ACLU Urges Nashville to Decriminalize Cannabis

The American Civil Civil Liberties Union is throwing its political and activism muscle behind decriminalizing personal amounts of cannabis in Nashville, Tennessee. This story hits home for me because I have long been a fan of the ACLU and served as president of the law school chapter at the University of Missouri-Columbia, when I co-authored measures that reformed cannabis laws in Columbia, Missouri in 2004.

From The Tennessean:

Hedy Weinberg, executive director of the ACLU of Tennessee, in a letter Thursday to Metro Council members, urged support for Nashville’s pending decriminalization ordinance, which is up for a key second of three votes in the Metro Council on Tuesday.

She argued the measure would help cut down incarceration rates of “low-level” offenders who have pushed Tennessee’s prison population to grown more than twice as fast as the state’s population over the past 15 years.

“Dangerous offenders belong behind bars,” Weinberg’s letter reads. “But many of the individuals in our jails and prisons are not there for violent crimes. By imposing a civil penalty — rather than a criminal one — for possession of half an ounce of marijuana or less, the ordinance would reduce the costly incarceration rate for this low-level, nonviolent violation as well as the collateral consequences of a criminal conviction.”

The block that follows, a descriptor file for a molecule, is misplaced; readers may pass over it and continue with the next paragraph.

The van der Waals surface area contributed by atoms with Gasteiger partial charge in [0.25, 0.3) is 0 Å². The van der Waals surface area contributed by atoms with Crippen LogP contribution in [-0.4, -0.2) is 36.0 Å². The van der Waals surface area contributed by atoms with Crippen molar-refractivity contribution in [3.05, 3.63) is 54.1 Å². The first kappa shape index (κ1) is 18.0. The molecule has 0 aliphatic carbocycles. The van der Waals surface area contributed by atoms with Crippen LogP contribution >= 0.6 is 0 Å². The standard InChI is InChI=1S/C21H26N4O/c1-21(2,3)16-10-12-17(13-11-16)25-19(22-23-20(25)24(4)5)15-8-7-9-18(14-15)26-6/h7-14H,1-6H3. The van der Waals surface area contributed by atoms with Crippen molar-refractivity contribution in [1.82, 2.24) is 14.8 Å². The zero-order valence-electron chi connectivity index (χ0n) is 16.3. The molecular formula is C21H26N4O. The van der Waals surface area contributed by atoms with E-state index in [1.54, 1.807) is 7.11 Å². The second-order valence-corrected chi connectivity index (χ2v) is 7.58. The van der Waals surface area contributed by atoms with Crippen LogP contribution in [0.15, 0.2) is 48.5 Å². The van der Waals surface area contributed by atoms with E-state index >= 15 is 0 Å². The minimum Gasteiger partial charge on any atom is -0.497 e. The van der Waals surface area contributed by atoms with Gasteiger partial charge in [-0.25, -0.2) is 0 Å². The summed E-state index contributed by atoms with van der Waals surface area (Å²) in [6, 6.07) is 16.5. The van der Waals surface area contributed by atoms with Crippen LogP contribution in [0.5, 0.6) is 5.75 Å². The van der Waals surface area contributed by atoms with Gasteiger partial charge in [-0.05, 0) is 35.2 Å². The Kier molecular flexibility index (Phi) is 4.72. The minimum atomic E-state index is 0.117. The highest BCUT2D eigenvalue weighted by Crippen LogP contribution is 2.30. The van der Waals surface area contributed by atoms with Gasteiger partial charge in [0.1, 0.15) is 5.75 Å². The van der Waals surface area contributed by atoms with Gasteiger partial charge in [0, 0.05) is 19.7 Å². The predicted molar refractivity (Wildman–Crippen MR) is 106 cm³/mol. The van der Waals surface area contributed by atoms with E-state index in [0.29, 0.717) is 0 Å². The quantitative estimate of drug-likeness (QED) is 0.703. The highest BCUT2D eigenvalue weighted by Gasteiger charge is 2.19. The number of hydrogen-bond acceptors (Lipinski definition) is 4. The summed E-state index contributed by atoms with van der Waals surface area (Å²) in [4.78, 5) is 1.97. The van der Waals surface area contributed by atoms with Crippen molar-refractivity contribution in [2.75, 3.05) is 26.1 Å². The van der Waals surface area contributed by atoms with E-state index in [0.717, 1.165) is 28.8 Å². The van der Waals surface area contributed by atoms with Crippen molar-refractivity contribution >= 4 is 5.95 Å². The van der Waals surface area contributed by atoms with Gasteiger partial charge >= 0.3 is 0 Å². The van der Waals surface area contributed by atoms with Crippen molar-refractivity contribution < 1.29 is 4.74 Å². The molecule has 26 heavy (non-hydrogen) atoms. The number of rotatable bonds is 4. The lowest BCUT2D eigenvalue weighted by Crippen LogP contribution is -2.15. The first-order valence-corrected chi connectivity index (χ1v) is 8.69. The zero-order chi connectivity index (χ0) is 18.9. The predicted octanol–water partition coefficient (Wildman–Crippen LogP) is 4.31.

Local decriminalization measures are very important for a wide variety of reasons. Most importantly, treating cannabis as a civil infraction, instead of a criminal offense, can keep some people out of prison and protect employment and educational opportunities. Even those that don’t use cannabis benefit because law enforcement priorities and saving tax dollars. Additionally, local political victories provide a foundation to push for broader statewide reform.

Good luck to cannabis law reform activists in Nashville! We’ll definitely be following your progress here at Weed News.

Anthony Johnson
About Anthony Johnson 145 Articles
Anthony Johnson is the director of New Approach Oregon, the Political Action Committee responsible for Oregon's Measure 91 cannabis legalization campaign and co-owner of Duff Johnson Consulting. As Chief Petitioner and co-author of Measure 91, Anthony served on the state's initial Marijuana Advisory Committee and he continues to advocate for sensible policies that decrease unnecessary arrests, protect patients' safe access, and help small businesses. With Duff Johnson Consulting, Anthony helps cannabis farmers, processors, retailers, and ancillary businesses with licensing, compliance, public relations, and marketing. DJC clients include the International Cannabis Business Conference, the Oregon Marijuana Business Conference, Cannabliss, Natural Roots, and numerous medical cannabis cultivators that provide free cannabis to patients in need.Anthony co-hosts the Let's Hash It Out podcast, available here on Weed News, at www.letshashitout.blog, Sound Cloud, iTunes, and Stitcher. Anthony's blogs on Weed News are personal and don't necessarily reflect the views of any organization or company.